+1 (218) 451-4151 info@writersnest.org

Affirmative Action in Seattle
Present efforts to repeal affirmative action are based on several general
misconceptions. One is that our society, having reached a point of true equality,
no longer needs programs that help government recruit and hire qualified women,
people of color, and persons with disabilities. Unfortunately, there is abundant
evidence — from Census Bureau data and academic studies, to news accounts and
everyday experiences — that we still have a long way to go to achieve equality
of opportunity for all social groups.
Another misconception is that affirmative action is based on quotas, and
that, as a result, the government is hiring unqualified candidates. This view
fundamentally misrepresents the reality of affirmative action in the City of
Seattle. The City’s affirmative action program does not establish numerical
quotas for hiring decisions, nor does it result in the hiring of unqualified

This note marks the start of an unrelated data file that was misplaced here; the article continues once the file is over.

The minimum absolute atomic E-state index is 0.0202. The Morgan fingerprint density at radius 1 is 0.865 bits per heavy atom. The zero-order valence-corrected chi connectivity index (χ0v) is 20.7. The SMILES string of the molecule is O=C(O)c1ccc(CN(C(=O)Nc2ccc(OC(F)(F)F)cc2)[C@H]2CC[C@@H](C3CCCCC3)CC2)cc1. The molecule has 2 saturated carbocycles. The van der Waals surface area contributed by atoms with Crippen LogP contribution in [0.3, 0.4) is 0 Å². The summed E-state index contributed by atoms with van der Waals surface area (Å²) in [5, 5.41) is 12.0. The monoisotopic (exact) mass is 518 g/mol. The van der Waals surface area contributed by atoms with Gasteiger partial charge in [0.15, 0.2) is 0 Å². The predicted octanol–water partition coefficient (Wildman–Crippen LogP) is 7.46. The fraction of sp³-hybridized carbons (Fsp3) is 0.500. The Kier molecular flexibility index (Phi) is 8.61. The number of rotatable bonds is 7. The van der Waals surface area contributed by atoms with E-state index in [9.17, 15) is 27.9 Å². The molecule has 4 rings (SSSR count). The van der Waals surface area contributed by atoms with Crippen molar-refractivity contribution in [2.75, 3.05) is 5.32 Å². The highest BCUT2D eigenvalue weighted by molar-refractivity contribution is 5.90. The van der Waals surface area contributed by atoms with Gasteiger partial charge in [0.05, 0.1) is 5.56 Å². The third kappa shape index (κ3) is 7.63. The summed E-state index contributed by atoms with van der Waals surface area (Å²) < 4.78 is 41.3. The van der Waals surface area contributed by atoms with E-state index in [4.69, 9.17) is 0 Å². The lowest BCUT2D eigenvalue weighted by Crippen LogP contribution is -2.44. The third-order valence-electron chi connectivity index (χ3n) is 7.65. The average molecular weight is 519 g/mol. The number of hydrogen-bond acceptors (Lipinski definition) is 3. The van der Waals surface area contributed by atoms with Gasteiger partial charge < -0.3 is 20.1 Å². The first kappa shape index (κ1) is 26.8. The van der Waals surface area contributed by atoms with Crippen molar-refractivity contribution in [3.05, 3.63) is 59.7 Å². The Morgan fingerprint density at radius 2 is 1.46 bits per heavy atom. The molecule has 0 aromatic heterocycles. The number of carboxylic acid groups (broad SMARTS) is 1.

candidates on the basis of gender or race.
What the City of Seattle’s affirmative action program does is very
simple: first, it gives City managers and personnel officers a snapshot of the
labor market, so that they are aware of the availability rates for different
groups for a given job classification. Through these availability rates, the
City can determine whether or not women, people of color, or persons with
disabilities are underrepresented in a given job classification within the work
force; second, the City’s affirmative action program encourages managers and
personnel officers to make special outreach efforts into groups and communities
that are underrepresented in our work force, in order to increase the number of
qualified candidates in the potential hiring pool;
Third, the City’s affirmative action program directs that when there are
two fully qualified candidates for a given position, preference should be given
to the candidate that will make our work force more reflective of the labor pool
and the broader community.